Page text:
TRUMP’S TAX RETURNS: PART I — INFERENCES AND EVIDENCE

[NOTE: On Friday, October 7, I’ll be appearing at the Thomson Reuters Legal Executive Institute’s “Law Firm Leaders Forum” in New York City. Our panel’s topic is “Long Day’s Journey Into Night: The Evolving Law Firm Partnership and Strategic Models.” Now, on to more important matters…]

Four months ago, I wrote that Donald Trump’s excuses for refusing to release his tax returns were silly. He said he was “under audit,” but his campaign had released a letter from his lawyers at Morgan Lewis & Bockius confirming that the IRS had closed its examination for years prior to 2008 “without assessment or payment, on a net basis, of any deficiency.”

Presumption: Trump Paid Little or No Federal Taxes

If the pending audit is an issue, why wasn’t he releasing returns through 2008? There was no good answer to that one. So in a September 14 interview with the Pittsburgh Tribune-Review, Donald Trump, Jr. offered a new explanation:

“Because he’s got a 12,000-page tax return that would create … financial auditors out of every person in the country asking questions that would distract from [his father’s] main message.”

(The next morning, Trump Jr. made an unfortunate reference to “gas chambers.” Five days later, he compared Syrian refugees to a bowl of Skittles, sprinkled with a few “that could kill you.”)

Eight hours before the first Presidential debate, Republican Congressman Chris Collins came up with an equally absurd reason for Trump’s refusal to release his tax returns:

“He does not want to give his competitors the advantage of knowing the money he makes or doesn’t make in every partnership he’s involved in… You don’t disclose that kind of information to competitors. That is bad business.”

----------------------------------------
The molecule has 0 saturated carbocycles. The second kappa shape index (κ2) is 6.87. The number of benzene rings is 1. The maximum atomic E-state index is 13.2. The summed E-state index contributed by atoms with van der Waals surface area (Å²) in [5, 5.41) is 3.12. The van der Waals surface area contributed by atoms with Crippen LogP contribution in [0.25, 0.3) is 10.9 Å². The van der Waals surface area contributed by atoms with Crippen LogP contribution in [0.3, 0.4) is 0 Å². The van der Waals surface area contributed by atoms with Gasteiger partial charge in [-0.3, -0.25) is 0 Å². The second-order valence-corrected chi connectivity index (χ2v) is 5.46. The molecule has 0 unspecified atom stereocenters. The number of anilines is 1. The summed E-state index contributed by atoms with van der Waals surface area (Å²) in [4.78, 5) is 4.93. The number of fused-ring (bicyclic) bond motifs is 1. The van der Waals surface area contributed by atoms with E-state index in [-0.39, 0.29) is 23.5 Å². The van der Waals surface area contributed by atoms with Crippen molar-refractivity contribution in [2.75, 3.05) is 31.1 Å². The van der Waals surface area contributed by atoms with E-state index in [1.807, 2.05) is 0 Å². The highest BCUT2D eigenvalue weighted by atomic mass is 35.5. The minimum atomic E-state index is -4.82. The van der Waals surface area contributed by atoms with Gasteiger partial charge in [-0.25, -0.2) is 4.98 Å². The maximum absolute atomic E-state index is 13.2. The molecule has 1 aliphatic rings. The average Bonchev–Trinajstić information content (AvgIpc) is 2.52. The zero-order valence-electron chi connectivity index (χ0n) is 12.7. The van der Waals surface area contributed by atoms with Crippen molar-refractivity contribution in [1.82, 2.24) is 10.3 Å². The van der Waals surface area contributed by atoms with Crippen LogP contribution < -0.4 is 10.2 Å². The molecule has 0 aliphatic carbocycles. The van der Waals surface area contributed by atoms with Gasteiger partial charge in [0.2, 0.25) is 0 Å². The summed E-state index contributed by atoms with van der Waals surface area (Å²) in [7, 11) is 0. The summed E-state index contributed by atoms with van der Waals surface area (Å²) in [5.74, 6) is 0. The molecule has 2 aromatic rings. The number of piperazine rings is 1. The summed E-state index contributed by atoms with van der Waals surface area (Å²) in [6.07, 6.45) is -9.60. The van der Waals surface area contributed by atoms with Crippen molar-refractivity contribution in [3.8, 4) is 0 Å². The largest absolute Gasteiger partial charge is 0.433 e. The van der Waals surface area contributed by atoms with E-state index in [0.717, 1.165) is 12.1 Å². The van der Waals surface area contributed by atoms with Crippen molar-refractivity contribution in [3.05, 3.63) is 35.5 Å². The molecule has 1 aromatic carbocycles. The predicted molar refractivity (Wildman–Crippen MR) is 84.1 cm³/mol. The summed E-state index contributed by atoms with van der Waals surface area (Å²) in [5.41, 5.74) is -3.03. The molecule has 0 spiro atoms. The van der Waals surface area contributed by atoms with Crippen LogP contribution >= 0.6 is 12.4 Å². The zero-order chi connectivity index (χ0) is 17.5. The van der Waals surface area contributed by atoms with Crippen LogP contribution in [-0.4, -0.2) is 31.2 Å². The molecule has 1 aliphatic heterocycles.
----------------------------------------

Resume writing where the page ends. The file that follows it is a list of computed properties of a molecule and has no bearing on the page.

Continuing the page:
For someone seeking the Presidency, that explanation is idiotic. In fact, the argument is so ridiculous that Trump himself gutted it during the debate, when he pledged to release his returns upon completion of the current IRS audit. The truth is that — win or lose — Trump will never release his tax returns. If the pendency of an audit mattered, he would have released his pre-2008 returns long ago.

Irresistible Inference from Limited Evidence: Trump Paid Little or Federal No Federal Taxes

In May, I suggested that Trump’s reluctance could stem from the fact that, like many real estate developers who can utilize favorable rules relating to that business, he probably has paid relatively little, if any, federal taxes for decades. In August, James B. Stewart of The New York Times picked up that baton and ran with it.

Paying little or no tax, Stewart notes, was consistent with Trump’s “returns from the late 1970s, which he filed with the New Jersey Casino Control Commission when applying for a casino license in 1981. Mr. Trump reported losses and paid no federal income tax in 1978 and 1979 and paid only modest sums — a total of less than $75,000 — for the prior three years.”